Which super telephoto lens for Micro Four Thirds? The Olympus 300mm f/4 vs Panasonic 100-400mm

Written by Gary on June 18th, 2016

Now that a few lens testing websites have had time to review the new super telephoto lenses for Micro Four Thirds, I thought it might be an opportune time to give some pros and cons of each.

The average consumer would be tempted to buy the least expensive zooms which cover the most range, such as the 10x 14-140mm zooms and the 4x super zooms such as the 75-300mm consumer lenses.

There is nothing wrong with doing this but one must be aware that there is no free lunch in photography – something has got to give, and in these lenses, it is image quality at the telephoto end, and the low aperture resulting in poorer capability for low light conditions, need for higher ISO, slower AF.

Panasonic has just introduced a high level 4x super telephoto zoom lens, the Panasonic Leica DG Vario-Elmar 100-400mm f/4.0-6.3 ASPH which is a great lens given it is so small to reach 800mm field of view in full frame terms, while the 4x zoom is very versatile.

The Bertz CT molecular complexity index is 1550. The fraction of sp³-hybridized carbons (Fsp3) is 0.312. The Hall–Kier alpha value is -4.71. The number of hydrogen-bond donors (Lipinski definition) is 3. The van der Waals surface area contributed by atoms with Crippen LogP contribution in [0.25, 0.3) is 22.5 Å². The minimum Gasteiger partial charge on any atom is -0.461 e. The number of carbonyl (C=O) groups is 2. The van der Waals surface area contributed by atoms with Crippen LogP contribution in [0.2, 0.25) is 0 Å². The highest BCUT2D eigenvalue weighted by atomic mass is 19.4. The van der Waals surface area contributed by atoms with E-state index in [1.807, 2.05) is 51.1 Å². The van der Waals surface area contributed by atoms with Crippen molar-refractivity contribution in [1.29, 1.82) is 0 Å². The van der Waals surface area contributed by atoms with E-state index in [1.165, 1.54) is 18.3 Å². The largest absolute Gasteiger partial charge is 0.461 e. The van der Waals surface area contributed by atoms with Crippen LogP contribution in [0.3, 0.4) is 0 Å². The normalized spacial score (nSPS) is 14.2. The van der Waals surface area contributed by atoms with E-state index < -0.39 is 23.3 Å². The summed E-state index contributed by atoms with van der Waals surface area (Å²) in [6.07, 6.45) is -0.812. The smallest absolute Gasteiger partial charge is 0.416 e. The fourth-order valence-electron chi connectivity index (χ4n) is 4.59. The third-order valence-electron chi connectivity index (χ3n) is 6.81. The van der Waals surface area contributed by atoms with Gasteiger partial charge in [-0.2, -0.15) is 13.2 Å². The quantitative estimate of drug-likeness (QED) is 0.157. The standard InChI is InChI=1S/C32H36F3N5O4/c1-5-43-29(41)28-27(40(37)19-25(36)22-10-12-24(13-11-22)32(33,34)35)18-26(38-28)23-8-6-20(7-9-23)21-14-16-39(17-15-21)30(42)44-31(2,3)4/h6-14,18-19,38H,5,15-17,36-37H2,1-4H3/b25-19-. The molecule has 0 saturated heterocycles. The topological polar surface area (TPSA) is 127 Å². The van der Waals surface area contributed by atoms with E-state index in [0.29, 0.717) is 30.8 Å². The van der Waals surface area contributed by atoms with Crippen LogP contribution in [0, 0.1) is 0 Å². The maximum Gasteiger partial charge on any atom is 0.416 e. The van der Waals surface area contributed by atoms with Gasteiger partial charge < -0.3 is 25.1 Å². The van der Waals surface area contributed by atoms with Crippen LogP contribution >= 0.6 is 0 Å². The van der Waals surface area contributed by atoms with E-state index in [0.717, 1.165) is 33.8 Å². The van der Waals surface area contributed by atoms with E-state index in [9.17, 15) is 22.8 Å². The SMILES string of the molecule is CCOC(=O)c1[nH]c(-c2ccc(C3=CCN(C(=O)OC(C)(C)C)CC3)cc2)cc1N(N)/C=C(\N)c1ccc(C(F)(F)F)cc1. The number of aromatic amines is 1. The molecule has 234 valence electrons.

The lens is well built, weathersealed, has optical image stabilisation compatible with Panasonic’s Dual IS, 9 rounded aperture blades,  close focus to 1.3m is superb, high speed silent AF motors compatible with 240fps CDAF, focus limiter, zoom lock, sliding lens hood, and all this coming in at just under 1kg.

With the Olympus mZD 300mm f/4, Olympus decided to take a different approach and went for a very high end, optically superb (the sharpest lens they have ever made and that is saying something as Olympus make great lenses!), weatherproof lens but instead of going for a zoom lens, went for optical quality of a fixed focal length 300mm f/4 OIS lens, compatible with their 1.4x teleconverter.

Remember that 300mm on Olympus OM-D cameras or Panasonic cameras gives the same field of view as a 600mm lens on a full frame camera.

What do I want from a super telephoto lens?

  1. excellent optical image quality at the super telephoto focal length
  2. wide aperture to allow faster AF, shallower depth of field, better subject isolation, and lower ISO
  3. fast, accurate autofocus with focus limiters
  4. weatherproofing because these lenses are likely to be used outdoors in all conditions
  5. if it can be compact enough for comfortable hand held use, then an effective image stabiliser
  6. removable tripod mount (no need to carry extra weight if not planning on using a tripod)